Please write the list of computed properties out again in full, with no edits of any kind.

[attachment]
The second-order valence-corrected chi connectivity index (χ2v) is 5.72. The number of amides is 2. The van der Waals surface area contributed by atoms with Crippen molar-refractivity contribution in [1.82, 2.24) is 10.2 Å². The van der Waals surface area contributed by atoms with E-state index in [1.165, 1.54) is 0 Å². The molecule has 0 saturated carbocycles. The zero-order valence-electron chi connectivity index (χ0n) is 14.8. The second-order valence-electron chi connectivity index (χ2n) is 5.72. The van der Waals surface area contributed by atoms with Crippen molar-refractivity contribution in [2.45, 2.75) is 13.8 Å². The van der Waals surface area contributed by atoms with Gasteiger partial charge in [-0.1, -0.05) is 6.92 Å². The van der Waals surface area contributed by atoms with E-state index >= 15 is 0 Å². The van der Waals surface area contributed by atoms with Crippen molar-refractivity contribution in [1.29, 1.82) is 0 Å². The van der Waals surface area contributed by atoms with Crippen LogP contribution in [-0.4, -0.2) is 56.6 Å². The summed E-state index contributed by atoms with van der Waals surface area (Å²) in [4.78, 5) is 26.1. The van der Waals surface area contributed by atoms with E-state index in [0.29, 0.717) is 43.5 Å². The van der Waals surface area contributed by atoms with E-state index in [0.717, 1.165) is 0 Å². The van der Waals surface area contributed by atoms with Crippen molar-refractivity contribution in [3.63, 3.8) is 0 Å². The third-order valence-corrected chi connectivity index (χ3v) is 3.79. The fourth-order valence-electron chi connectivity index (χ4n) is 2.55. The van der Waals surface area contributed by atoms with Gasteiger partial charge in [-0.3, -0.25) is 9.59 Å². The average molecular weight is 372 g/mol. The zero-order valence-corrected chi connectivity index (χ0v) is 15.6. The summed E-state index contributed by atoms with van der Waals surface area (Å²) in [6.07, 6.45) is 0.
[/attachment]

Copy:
The second-order valence-corrected chi connectivity index (χ2v) is 5.72. The number of amides is 2. The van der Waals surface area contributed by atoms with Crippen molar-refractivity contribution in [1.82, 2.24) is 10.2 Å². The van der Waals surface area contributed by atoms with E-state index in [1.165, 1.54) is 0 Å². The molecule has 0 saturated carbocycles. The zero-order valence-electron chi connectivity index (χ0n) is 14.8. The second-order valence-electron chi connectivity index (χ2n) is 5.72. The van der Waals surface area contributed by atoms with Crippen molar-refractivity contribution in [2.45, 2.75) is 13.8 Å². The van der Waals surface area contributed by atoms with Gasteiger partial charge in [-0.1, -0.05) is 6.92 Å². The van der Waals surface area contributed by atoms with E-state index >= 15 is 0 Å². The van der Waals surface area contributed by atoms with Crippen molar-refractivity contribution in [1.29, 1.82) is 0 Å². The van der Waals surface area contributed by atoms with Crippen LogP contribution in [-0.4, -0.2) is 56.6 Å². The summed E-state index contributed by atoms with van der Waals surface area (Å²) in [4.78, 5) is 26.1. The van der Waals surface area contributed by atoms with E-state index in [0.29, 0.717) is 43.5 Å². The van der Waals surface area contributed by atoms with E-state index in [0.717, 1.165) is 0 Å². The van der Waals surface area contributed by atoms with Crippen molar-refractivity contribution in [3.63, 3.8) is 0 Å². The third-order valence-corrected chi connectivity index (χ3v) is 3.79. The fourth-order valence-electron chi connectivity index (χ4n) is 2.55. The van der Waals surface area contributed by atoms with Gasteiger partial charge in [-0.3, -0.25) is 9.59 Å². The average molecular weight is 372 g/mol. The zero-order valence-corrected chi connectivity index (χ0v) is 15.6. The summed E-state index contributed by atoms with van der Waals surface area (Å²) in [6.07, 6.45) is 0.